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A retrospective evaluation of the impact of patient ethnicity on the use of epidural analgesia or blood transfusions in children undergoing major oncologic surgery
Perioperative Medicinevolume 8, Article number: 6 (2019)
The impact of patient ethnicity on healthcare delivery is well documented. In this study of children who had undergone open abdominal or pelvic surgery for tumor resection, we sought to compare the use of epidural analgesia or intraoperative blood transfusions between Caucasian and non-Caucasian children.
A retrospective study of 139 children was performed. Logistic regression models were used to evaluate the association between the specified perioperative factors and patient ethnicity.
The average age (standard deviation) was 11 years (± 5), 50% were female, and 58% were Caucasian. Compared to Caucasian children, non-Caucasian children were younger (difference in mean, − 2.6 years; 95% confidence interval [− 4.3, − 0.9], p = 0.003), underwent shorter procedures (difference in mean anesthesia minutes, − 134; 95% confidence interval [− 230, − 39], p = 0.006), and had a lower proportion of patients who received epidural analgesia (66% versus 81%, p = 0.042) or blood transfusions (48% versus 65%, p = 0.039). In the adjusted model, patient ethnicity was not associated with the receipt of epidural analgesia (odds ratio 0.53, 95% confidence interval [0.23, 1.21], p = 0.132) or blood transfusions (odds ratio 0.77, 95% confidence interval [0.29, 2.04], p = 0.600). The use of epidural analgesia or blood transfusions was associated with abnormal coagulation factors (odds ratio 0.32, 95% confidence interval [0.14, 0.71], p = 0.005) and the duration of surgery (odds ratio 1.007, 95% confidence interval [1.005, 1.009], p < 0.001), respectively.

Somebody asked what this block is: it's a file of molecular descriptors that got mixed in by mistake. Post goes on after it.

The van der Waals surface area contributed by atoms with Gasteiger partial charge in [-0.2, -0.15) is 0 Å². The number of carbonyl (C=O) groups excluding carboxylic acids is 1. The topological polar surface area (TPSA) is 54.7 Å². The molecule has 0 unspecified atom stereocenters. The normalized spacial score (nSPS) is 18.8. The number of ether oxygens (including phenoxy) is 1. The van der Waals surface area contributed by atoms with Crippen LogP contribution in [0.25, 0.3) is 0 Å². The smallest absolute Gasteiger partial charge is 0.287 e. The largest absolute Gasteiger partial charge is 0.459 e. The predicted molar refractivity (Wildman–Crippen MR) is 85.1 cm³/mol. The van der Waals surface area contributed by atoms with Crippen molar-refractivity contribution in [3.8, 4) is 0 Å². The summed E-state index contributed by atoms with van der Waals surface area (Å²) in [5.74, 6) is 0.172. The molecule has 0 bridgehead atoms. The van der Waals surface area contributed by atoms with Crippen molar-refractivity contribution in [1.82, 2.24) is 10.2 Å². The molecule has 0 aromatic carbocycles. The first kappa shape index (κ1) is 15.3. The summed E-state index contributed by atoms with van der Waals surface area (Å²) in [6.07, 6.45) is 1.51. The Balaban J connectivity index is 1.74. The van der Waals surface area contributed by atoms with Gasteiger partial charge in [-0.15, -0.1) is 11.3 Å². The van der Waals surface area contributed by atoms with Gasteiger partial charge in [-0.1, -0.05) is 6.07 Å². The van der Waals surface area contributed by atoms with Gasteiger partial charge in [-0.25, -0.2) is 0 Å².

In this study of children who had undergone major oncologic surgery, the use of epidural analgesia or blood transfusions was not associated with patient ethnicity.
The impact of patient ethnicity on healthcare delivery has been documented in several developed countries (Egede, 2006; Salway et al., 2016; Brzoska, 2018) and across different subspecialties of medicine (Clegg et al., 2002; Haider et al., 2013). In anesthesia, compared to Caucasian patients, African American and Hispanic patients have been shown to be more averse to the acceptance of epidural analgesia (Ochroch et al., 2007; Orejuela et al., 2012). Black race has also been associated with higher rates of blood transfusion during certain surgical procedures (Maher et al., 2018; Qian et al., 2014).